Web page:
Allergan Signs Deals for GI and Neurological Diseases
Allergan has entered two deals, one for gastrointestinal (GI) drug development and another for development of drugs to treat neurological diseases. The company formed the GI collaboration with Assembly Biosciences, a clinical-stage public biotechnology company headquartered in Carmel, Indiana, and the neurological disease drug collaboration with Lysosomal Therapeutics (LTI), a Cambridge, Massachusetts company focused on small-molecule research for neurodegeneration therapies.
Under the GI collaboration, Allergan gets worldwide rights to Assembly’s microbiome GI development programs, including worldwide rights to preclinical compounds ABI-M201 and ABI-M301, targeting ulcerative colitis (UC) and Crohn’s disease (CD), respectively, as well as two additional compounds to be identified by Assembly for irritable bowel syndromes (IBS) with diarrhea, with constipation, or with mixed diarrhea and constipation.
Allergan will make an upfront payment to Assembly of $50 million for the exclusive, worldwide rights to develop and commercialize the UC, CD, and IBS compounds. Additionally, Assembly will be entitled to receive success-based development and commercial milestone payments. Assembly is also eligible to receive tiered royalties based on net sales. Allergan and Assembly will generally share development costs through proof-of-concept (POC) studies, and Allergan will assume all post-POC development costs.
The Assembly microbiome program consists of an integrated platform that includes strain identification and a selection process, methods for strain isolation and growth under cGMP, and a patent-pending delivery system, Gemicel, which allows for targeted oral delivery of live biologic and conventional therapies to the lower GI tract.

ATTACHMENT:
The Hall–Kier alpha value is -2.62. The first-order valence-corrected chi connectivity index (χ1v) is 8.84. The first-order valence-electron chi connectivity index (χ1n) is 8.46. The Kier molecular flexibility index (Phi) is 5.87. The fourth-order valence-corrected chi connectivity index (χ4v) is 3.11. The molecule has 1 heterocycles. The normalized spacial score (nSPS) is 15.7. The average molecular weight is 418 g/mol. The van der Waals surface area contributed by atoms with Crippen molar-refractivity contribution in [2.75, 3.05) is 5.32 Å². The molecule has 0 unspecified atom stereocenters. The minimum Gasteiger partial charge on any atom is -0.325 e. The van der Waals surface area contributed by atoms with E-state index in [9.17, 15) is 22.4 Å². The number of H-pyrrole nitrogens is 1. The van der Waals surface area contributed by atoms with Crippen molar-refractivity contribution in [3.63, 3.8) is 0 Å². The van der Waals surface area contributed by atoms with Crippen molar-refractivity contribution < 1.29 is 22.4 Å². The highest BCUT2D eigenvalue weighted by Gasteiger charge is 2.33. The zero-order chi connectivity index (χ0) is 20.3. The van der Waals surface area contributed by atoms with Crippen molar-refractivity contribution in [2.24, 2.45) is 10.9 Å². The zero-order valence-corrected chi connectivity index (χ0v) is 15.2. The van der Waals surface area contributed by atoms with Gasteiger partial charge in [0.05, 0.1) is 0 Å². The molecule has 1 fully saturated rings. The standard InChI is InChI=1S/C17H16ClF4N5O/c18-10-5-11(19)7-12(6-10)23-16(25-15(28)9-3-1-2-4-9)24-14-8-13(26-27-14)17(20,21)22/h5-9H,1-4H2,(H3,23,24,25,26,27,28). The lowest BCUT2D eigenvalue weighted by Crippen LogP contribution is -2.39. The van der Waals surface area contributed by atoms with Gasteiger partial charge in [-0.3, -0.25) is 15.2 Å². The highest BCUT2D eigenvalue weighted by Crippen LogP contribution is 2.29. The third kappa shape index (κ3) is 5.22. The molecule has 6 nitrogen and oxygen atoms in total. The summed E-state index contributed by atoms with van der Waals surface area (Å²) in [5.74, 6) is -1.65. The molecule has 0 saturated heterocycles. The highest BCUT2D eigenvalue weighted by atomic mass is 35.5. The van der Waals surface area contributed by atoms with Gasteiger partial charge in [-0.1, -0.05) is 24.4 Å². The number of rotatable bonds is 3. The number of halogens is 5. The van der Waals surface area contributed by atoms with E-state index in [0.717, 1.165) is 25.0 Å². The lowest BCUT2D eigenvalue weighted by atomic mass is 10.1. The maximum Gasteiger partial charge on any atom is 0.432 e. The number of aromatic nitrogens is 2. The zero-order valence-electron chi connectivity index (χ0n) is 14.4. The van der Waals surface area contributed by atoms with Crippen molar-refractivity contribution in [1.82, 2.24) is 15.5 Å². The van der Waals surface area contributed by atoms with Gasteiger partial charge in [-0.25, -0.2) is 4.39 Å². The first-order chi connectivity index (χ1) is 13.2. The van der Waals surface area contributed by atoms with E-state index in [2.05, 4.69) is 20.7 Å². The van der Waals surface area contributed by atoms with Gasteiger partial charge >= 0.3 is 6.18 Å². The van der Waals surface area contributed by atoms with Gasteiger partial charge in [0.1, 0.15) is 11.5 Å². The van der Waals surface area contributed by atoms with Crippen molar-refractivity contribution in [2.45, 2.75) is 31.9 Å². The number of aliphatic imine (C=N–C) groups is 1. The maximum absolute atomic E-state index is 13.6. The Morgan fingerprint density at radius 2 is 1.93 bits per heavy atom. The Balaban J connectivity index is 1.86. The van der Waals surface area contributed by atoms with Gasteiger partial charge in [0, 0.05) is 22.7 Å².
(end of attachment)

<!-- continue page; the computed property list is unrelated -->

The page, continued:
This transaction is expected to close in the first quarter of 2017, subject to customary closing conditions, including the expiration or early termination of the waiting period under the Hart-Scott-Rodino Antitrust Improvements Act of 1976.
The deal with LTI includes the purchase by Allergan of an exclusive option right to acquire LTI. LTI’s lead program, LTI-291, aims to stimulate the activity of glucocerebrosidase (GCase) in the brain, which is reduced in several lysosomal storage diseases due to genetic mutations in the GBA1 gene. A percentage of Parkinson’s disease patients have mutations of the GBA1 gene, according to LTI. The company is studying the impact of activation of GCase by LTI-291 in the progression of Parkinson’s disease in these patients with the gene mutation.
Under the option agreement, Allergan purchased an option right directly from LTI shareholders to acquire LTI following completion of a Phase 1Ib trial for LTI-291. In addition, Allergan will provide a separate upfront research and development payment. Allergan and LTI will establish a joint development committee to oversee the development activities for LTI-291. Additional terms were not disclosed.